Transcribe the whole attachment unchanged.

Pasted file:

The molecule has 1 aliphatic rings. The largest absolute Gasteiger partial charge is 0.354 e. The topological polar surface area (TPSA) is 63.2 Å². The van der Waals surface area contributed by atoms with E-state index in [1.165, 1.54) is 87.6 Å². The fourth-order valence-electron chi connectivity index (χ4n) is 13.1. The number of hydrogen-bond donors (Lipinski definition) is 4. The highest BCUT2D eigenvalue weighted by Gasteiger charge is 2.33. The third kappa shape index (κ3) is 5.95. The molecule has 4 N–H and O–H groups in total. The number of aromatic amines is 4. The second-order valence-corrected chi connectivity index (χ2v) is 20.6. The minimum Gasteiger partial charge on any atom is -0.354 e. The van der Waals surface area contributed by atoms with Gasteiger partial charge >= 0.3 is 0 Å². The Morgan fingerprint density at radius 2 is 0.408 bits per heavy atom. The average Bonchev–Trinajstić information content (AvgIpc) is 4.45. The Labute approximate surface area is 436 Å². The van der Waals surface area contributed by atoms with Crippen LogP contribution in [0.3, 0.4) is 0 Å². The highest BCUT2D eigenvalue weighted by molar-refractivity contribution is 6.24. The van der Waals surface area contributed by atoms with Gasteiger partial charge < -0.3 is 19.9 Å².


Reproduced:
The molecule has 1 aliphatic rings. The largest absolute Gasteiger partial charge is 0.354 e. The topological polar surface area (TPSA) is 63.2 Å². The van der Waals surface area contributed by atoms with E-state index in [1.165, 1.54) is 87.6 Å². The fourth-order valence-electron chi connectivity index (χ4n) is 13.1. The number of hydrogen-bond donors (Lipinski definition) is 4. The highest BCUT2D eigenvalue weighted by Gasteiger charge is 2.33. The third kappa shape index (κ3) is 5.95. The molecule has 4 N–H and O–H groups in total. The number of aromatic amines is 4. The second-order valence-corrected chi connectivity index (χ2v) is 20.6. The minimum Gasteiger partial charge on any atom is -0.354 e. The van der Waals surface area contributed by atoms with Gasteiger partial charge >= 0.3 is 0 Å². The Morgan fingerprint density at radius 2 is 0.408 bits per heavy atom. The average Bonchev–Trinajstić information content (AvgIpc) is 4.45. The Labute approximate surface area is 436 Å². The van der Waals surface area contributed by atoms with Crippen LogP contribution in [0.3, 0.4) is 0 Å². The highest BCUT2D eigenvalue weighted by molar-refractivity contribution is 6.24. The van der Waals surface area contributed by atoms with Gasteiger partial charge < -0.3 is 19.9 Å².